Pokemon: Come Along for the Ride
Today’s blog post is written Kathleen Drohan, Arts Consultant and Director, WQXR-FM Instrument Drive.
They’re everywhere this summer. If you’re not one of them, then you’ve seen them and, very likely, complained about them, but you can’t avoid them. I’m not talking about mosquitos or political commentators, I’m talking, of course, about the automatons walking the streets, heads-bowed in concentration until their sudden, celebratory bellow “gotcha!” Yes, I’m talking about the estimated more than 20 million people daily who hunt for the elusive Pokemon in the wild (for the record, that’s more users than Twitter, Snapchat, Facebook, or even Tinder).
If you’ve been under a rock, or just so consumed with the reality show that is our presidential election, Pokemon Go is an augmented reality game that one downloads onto their smart phone. The game allows the user to capture, battle, and train imaginary characters from the Pokemon universe, which appear as computer generated images on screens in real world settings. The game was initially conceived of in 2014 as part of an April Fools Day collaboration between the Pokemon Company and Google, but it’s potential was evident and it was released for download on July 6, 2016. To learn more about Pokemon Go and how it’s played, you need look no further than the internet, which is full of tutorials.
Whether it is here to stay or will burn out quickly, is anyone’s guess, but what is for sure, is that it marks a sea change in both technology and the interaction between our technological and real world lives. And, much like the Ice Bucket Challenge from a couple years ago, ignoring it is an option, but not a good one.
There have been concerns about the game being played in places dedicated to serene reflection. Arlington Cemetery, the Holocaust Museum, and the National 9/11 Memorial have all asked that visitors refrain from their Pokemon quests while visiting. Similarly, like texting, Pokemon hunting does require attention – driving should not be combined with gameplay.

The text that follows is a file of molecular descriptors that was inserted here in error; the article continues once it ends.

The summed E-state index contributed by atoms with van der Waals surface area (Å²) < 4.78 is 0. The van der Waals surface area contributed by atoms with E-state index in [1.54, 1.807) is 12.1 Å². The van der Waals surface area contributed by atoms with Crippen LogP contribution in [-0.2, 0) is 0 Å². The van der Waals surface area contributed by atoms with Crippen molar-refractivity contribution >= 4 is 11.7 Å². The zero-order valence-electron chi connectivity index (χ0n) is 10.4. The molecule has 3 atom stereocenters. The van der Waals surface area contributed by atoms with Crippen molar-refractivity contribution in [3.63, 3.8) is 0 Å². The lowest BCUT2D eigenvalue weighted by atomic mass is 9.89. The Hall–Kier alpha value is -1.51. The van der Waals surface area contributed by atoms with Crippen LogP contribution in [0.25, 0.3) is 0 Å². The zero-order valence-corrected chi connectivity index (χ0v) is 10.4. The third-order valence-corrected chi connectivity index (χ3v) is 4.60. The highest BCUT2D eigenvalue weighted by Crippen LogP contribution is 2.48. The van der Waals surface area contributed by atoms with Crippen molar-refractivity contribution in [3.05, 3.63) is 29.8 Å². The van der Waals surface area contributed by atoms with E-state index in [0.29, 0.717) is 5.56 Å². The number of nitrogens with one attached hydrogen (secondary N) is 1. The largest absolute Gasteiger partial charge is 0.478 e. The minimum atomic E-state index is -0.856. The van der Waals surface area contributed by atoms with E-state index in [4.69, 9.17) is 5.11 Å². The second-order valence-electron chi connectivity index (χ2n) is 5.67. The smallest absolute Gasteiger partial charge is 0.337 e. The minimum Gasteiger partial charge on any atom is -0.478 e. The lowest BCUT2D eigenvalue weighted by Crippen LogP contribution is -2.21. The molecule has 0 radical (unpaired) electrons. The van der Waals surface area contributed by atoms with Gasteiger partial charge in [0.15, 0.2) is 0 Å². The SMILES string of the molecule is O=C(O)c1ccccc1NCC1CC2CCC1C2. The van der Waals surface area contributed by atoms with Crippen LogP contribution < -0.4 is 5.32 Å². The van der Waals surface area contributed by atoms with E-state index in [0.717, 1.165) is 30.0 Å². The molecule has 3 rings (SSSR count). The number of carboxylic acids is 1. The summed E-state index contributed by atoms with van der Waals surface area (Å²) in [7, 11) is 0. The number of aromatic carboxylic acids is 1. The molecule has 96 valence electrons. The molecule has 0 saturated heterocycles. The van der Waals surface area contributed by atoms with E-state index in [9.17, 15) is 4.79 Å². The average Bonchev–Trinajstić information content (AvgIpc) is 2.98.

Still, for all the talk of zombie-like millennials staring at their phones, the game has inspired massive Meet-Up gatherings worldwide, which bring people together in real life for a fun communal experience. Game-players are spending unprecedented time outside and active, leading to unexpected health benefits as well. And arts organizations around the country and the world are adopting a cautious “if you can’t beat em, join em” attitude towards the game and it’s largely under 35 year old players are finding themselves welcomed into new cultural terrains.
The map of where these elusive (but pretty easy to catch) creatures exist is extensive and includes some of our most well-known cultural centers. Many of them have joined in the action – Various creatures have been spotted at classical music venues around the country. Museums too have jumped on board and, despite some critics who say that the visitors are ruining the experience for those there to view the art, folks like the Philadelphia Museum of Art have seen as much as a 37% increase in the average attendance. The Metropolitan Museum of Art hosts Pokemon Go themed tours of the exhibition spaces.
Who knows if these game-hunters will return to Avery Fisher Hall or the Egyptian galleries, but one thing is for sure – it’s getting them there. As arts marketers, that’s at least 50% of our job. The rest is keeping them coming back.
The possibilities for augmented reality and it’s use as a marketing tool are endless. As a recent audience member of the Ghostbusters reboot, this writer could easily envision a promotional campaign that had me running around the city in hopes of capturing a ghost or two. I would love to peek in on historical meetings and events as I walked along the Freedom Trail, and a look at the source farms would be a great addition for foodies with an eye towards ethical eating. What is certain is that Pokemon Go represents a huge coming-out party for the technology and a good reminder that we can engage diverse audiences with new ideas.
So, whether on not you can be bothered to catch the little monsters invading our streets and corridors, don’t miss the chance to embrace those who are after them.